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Biomedical Optics Express

Biomedical Optics Express

  • Editor: Joseph A. Izatt
  • Vol. 3, Iss. 1 — Jan. 1, 2012
  • pp: 104–124
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Phase-sensitive imaging of the outer retina using optical coherence tomography and adaptive optics

Ravi S. Jonnal, Omer P. Kocaoglu, Qiang Wang, Sangyeol Lee, and Donald T. Miller  »View Author Affiliations


Biomedical Optics Express, Vol. 3, Issue 1, pp. 104-124 (2012)
http://dx.doi.org/10.1364/BOE.3.000104


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Abstract

The cone photoreceptor’s outer segment (OS) experiences changes in optical path length, both in response to visible stimuli and as a matter of its daily course of renewal and shedding. These changes are of interest, to quantify function in healthy cells and assess dysfunction in diseased ones. While optical coherence tomography (OCT), combined with adaptive optics (AO), has permitted unprecedented three-dimensional resolution in the living retina, it has not generally been able to measure these OS dynamics, whose scale is smaller than OCT’s axial resolution of a few microns. A possible solution is to take advantage of the phase information encoded in the OCT signal. Phase-sensitive implementations of spectral-domain optical coherence tomography (SD-OCT) have been demonstrated, capable of resolving sample axial displacements much smaller than the imaging wavelength, but these have been limited to ex vivo samples. In this paper we present a novel technique for retrieving phase information from OCT volumes of the outer retina. The key component of our technique is quantification of phase differences within the retina. We provide a quantitative analysis of such phase information and show that–when combined with appropriate methods for filtering and unwrapping–it can improve the sensitivity to OS length change by more than an order of magnitude, down to 45 nm, slightly thicker than a single OS disc. We further show that phase sensitivity drops off with retinal eccentricity, and that the best location for phase imaging is close to the fovea. We apply the technique to the measurement of sub-resolution changes in the OS over matters of hours. Using custom software for registration and tracking, these microscopic changes are monitored in hundreds of cones over time. In two subjects, the OS was found to have average elongation rates of 150 nm/hr, values which agree with our previous findings.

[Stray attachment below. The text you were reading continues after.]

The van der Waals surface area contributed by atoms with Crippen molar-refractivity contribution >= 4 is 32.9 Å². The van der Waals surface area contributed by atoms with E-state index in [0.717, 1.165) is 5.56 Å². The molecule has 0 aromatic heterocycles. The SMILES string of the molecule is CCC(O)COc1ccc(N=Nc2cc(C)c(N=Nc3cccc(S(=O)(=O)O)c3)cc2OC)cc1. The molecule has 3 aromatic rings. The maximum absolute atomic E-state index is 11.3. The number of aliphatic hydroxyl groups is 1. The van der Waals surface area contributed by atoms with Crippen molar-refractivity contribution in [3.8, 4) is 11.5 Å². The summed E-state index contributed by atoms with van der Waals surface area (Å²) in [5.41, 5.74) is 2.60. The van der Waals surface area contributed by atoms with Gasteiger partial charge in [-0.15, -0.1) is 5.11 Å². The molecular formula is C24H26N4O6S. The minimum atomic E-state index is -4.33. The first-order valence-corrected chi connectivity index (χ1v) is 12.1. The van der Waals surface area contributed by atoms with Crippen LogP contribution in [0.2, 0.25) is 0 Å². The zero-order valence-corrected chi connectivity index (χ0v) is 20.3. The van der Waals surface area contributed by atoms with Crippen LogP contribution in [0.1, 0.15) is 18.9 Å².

© 2011 OSA

1. Introduction

Since the emergence of single-cell imaging in the living human retina [1

1. D. T. Miller, D. Williams, G. Morris, and J. Liang, “Images of cone photoreceptors in the living human eye,” Vision Res. 36, 1067–1079 (1996). [CrossRef] [PubMed]

], much of which has employed adaptive optics (AO) [2

2. J. Liang, D. R. Williams, and D. T. Miller, “Supernormal vision and high-resolution retinal imaging through adaptive optics,” J. Opt. Soc. Am. A 14, 2884–2892 (1997). [CrossRef]

, 3

3. D. Williams, “Imaging single cells in the living retina.” Vision Res. (2011). [CrossRef] [PubMed]

], the cone photoreceptor has been the most extensively studied cell in the living human retina. AO flood illumination and scanning laser ophthalmoscopy (SLO) have been used to study many properties of the cones, such as: arrangement and packing in normal and defective retinas; changes in reflectance over time; and sampling of the ocular image. The combination of AO with optical coherence tomography (OCT) has permitted cones to be resolved in depth as well, facilitating study of cones’ three dimensional structure [4

4. E. Fernández, B. Povazay, B. Hermann, A. Unterhuber, H. Sattmann, P. Prieto, R. Leitgeb, P. Ahnelt, P. Artal, and W. Drexler, “Three-dimensional adaptive optics ultrahigh-resolution optical coherence tomography using a liquid crystal spatial light modulator,” Vision Res. 45, 3432–3444 (2005). [CrossRef] [PubMed]

, 5

5. Y. Zhang, J. Rha, R. S. Jonnal, and D. T. Miller, “Adaptive optics parallel spectral domain optical coherence tomography for imaging the living retina,” Opt. Express 13, 4792–4811 (2005). [CrossRef] [PubMed]

, 6

6. R. Zawadzki, S. Jones, S. Olivier, M. Zhao, B. Bower, J. Izatt, S. Choi, S. Laut, and J. Werner, “Adaptive-optics optical coherence tomography for high-resolution and high-speed 3d retinal in vivo imaging,” Opt. Express 13, 8532–8546 (2005). [CrossRef] [PubMed]

, 7

7. Y. Zhang, B. Cense, J. Rha, R. S. Jonnal, W. Gao, R. J. Zawadzki, J. S. Werner, S. Jones, S. Olivier, and D. T. Miller, “High-speed volumetric imaging of cone photoreceptors with adaptive optics spectral-domain optical coherence tomography,” Opt. Express 14, 4380–4394 (2006). [CrossRef] [PubMed]

, 8

8. R. Zawadzki, B. Cense, Y. Zhang, S. Choi, D. Miller, and J. Werner, “Ultrahigh-resolution optical coherence tomography with monochromatic and chromatic aberration correction,” Opt. Express 16, 8126–8143 (2008). [CrossRef] [PubMed]

, 9

9. E. Fernández, B. Hermann, B. Považay, A. Unterhuber, H. Sattmann, B. Hofer, P. Ahnelt, and W. Drexler, “Ultra-high resolution optical coherence tomography and pancorrection for cellular imaging of the living human retina,” Opt. Express 16, 11083–11094 (2008). [CrossRef] [PubMed]

], waveguiding properties [10